Tuesday, December 04, 2001
Mayor boots Rev. Lynch from race commission
Pastor unrepentant about letter calling police rapists and killers
By Gregory Korte and Kevin Aldridge
The Cincinnati Enquirer
The Rev. Damon Lynch III remained unrepentant for penning a letter calling police rapists and killers, even after Mayor Charlie Luken fired him from the city's race relations commission Monday.
On or off the commission, the Over-the-Rhine pastor said he would continue to fight for racial justice.
The Rev. Mr. Lynch said late Monday that his letter calling for a boycott of the city written on the letterhead of his Black United Front organization speaks for itself. (Text of Lynch letter)
The intent of the letter is not to paint all police officers with the broad brush of police misconduct, but it is to highlight the indisputable fact of past and present police misconduct that undermines public safety and trust, he said. In the same vein, police officers who abuse that authority, plant evidence and kill unarmed citizens should be punished.
The Rev. Mr. Lynch said the shooting of Timothy Thomas in April and the strangulation death of Roger Owensby last year and the acquittal of the officers charged in those incidents give us a national reputation as a city unconcerned about justice.
Mr. Luken fired the commission co-chairman in a 15-word letter hand-delivered to the pastor at about 9:30 a.m. Monday.
You are hereby dismissed from further involvement of any kind with Cincinnati Community Action Now, Mr. Luken's letter said.
It was Mr. Luken's first official act on the first business day after being sworn in as the city's strongest mayor since 1925.
Few thought the firing came as a surprise. Mr. Luken had become increasingly critical of the minister in past months. That criticism escalated over the weekend after the boycott letter which was undated and sent to an unknown number of people found its way to City Hall.
There, some city officials said they couldn't tolerate having the pastor work with the city for change and then undermine that work with his public statements.
Councilman Chris Monzel applauded the minister's removal.
I think it's a good signal that Charlie is responding to what needed to be done, he said. You just can't have someone playing both sides of the fence.
But some said the firing casts into doubt whatever progress the commission has made since the riots in April.
I think there will be a feeling of alienation among some African-Americans and there will certainly be a divide on this issue based on race, said Norma Holt-Davis, president of the Cincinnati chapter of the National Association for the Advancement of Colored People. This is something we could have surely done without at this point.
When Rev. Lynch was appointed, everybody knew he was leader of the Black United Front. The mayor knew what he was getting, said Mrs. Davis. Rev. Lynch has been honest from the beginning.
However, some said simply removing the Rev. Mr. Lynch from the race relations commission doesn't go far enough.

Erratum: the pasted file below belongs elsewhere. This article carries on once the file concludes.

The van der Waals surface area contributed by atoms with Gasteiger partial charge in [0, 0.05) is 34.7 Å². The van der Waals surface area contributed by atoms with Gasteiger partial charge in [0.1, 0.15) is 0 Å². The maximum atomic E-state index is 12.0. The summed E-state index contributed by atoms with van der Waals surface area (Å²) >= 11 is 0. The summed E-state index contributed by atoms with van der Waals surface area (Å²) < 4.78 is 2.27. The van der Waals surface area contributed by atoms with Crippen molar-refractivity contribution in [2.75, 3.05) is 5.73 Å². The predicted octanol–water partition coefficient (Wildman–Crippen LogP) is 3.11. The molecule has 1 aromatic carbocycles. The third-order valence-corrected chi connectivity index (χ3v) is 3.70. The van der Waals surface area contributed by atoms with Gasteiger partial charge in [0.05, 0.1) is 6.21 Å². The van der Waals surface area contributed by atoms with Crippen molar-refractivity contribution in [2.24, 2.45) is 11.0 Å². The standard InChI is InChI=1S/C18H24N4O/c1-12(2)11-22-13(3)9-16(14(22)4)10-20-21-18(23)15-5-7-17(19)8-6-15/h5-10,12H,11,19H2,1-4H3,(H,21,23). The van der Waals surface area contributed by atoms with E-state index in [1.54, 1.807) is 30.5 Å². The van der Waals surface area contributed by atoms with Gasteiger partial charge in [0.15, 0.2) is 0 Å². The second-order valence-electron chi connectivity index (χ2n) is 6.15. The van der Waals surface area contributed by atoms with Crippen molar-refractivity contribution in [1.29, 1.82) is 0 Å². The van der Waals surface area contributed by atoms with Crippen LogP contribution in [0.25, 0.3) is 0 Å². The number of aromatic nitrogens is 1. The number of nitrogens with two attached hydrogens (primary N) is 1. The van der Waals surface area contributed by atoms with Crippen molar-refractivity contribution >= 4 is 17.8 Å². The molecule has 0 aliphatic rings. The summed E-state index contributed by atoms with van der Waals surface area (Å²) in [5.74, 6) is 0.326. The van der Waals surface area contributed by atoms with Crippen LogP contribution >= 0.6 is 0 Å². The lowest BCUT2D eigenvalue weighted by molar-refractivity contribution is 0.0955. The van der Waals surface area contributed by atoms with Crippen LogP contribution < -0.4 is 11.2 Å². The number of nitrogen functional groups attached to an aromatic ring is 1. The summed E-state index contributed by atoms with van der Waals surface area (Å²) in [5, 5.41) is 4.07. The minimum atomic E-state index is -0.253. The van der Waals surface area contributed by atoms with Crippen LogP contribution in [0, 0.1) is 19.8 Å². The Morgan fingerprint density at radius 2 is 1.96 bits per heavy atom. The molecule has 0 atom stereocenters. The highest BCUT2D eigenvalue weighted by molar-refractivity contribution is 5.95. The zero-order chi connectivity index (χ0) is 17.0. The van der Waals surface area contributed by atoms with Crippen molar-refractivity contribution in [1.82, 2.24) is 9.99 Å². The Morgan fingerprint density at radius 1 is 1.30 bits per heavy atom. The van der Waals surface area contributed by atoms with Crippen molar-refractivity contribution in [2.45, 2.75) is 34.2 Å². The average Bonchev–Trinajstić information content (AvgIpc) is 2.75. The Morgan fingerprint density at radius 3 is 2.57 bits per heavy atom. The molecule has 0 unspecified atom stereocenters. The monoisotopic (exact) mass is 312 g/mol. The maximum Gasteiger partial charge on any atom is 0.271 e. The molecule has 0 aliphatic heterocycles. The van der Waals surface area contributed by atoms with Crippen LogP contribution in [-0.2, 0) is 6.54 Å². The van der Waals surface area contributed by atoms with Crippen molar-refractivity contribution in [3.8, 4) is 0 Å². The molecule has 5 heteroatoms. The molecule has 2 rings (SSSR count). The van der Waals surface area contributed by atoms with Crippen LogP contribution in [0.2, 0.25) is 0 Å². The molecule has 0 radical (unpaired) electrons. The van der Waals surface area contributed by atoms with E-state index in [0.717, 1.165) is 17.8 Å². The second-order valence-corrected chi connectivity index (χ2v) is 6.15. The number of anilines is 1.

As long as the Rev. Mr. Lynch is also involved with the mediation of a racial profiling lawsuit, the city should pull out of negotiations over police policies and procedures, said Councilman Pat DeWine, chairman of the Law and Public Safety Committee. He said he would ask the committee today to consider pulling out of the mediation.
Here's the problem as I see it: Damon Lynch is still a part of the collaboration. We're still being forced to negotiate police policies and procedures with Damon Lynch and the Black United Front, Mr. DeWine said.
Mr. Luken gave no indication of who if anyone would succeed the Rev. Mr. Lynch on the commission. Mr. Luken has been critical of the commission since his election, saying he's frustrated with the pace of change coming from the privately funded group.
The Rev. Mr. Lynch was one of three co-chairmen appointed to the commission in May. The other co-chairmen are Tom Cody, president of Federated Department Stores, and Ross Love, president of Blue Chip Broadcasting.
The Rev. Calvin Harper, pastor of Morningstar Baptist Church, said he was troubled by Mr. Luken's action, and the way it came.
There was no person-to-person contact between the mayor and Rev. Lynch. You would have thought he would be more respectful, he said.
Cecil Thomas, director of the city's Human Relations Commission, called the Black United Front's letter counterproductive to solving the city's racial woes. But so is firing the Rev. Mr. Lynch from the commission, he said.
I think Damon's need to be on the CAN commission far outweighs any damage this letter has done, said Mr. Thomas, a former police detective.
The council needs to shut their mouths. The front needs to shut their mouths, he continued. Everybody is disagreeing with each other, but people are looking for how we can move this city forward and change our image.
Some City Council reaction:
Paul Booth, Democrat: The mayor knew Rev. Lynch's philosophy when he hired him, and his philosophy has not changed.
Minette Cooper, Democrat: We need that voice at the table. We just need it in a way that doesn't make the city feel like it's not being supported. ... Let's be clear: Rev. Lynch is not the only grass-roots person who can fulfill that role.
John Cranley, Democrat: We're never going to solve police-community problems if police are going to be called, in a broad way, rapists and killers.
Because of the Lynch situation, the impetus only seems to be increasing for legislative change, rather than judicial change.
Pat DeWine, Republican: Charlie had no choice. It's too bad Lynch and Cincinnati CAN weren't willing to take some constructive steps on their own.
Alicia Reece, Democrat: The mayor made all the appointments, and therefore the mayor can remove people. That's my only position on CAN. It's not a council issue.
Text of Lynch letter
Mayor boots Rev. Lynch from race commission
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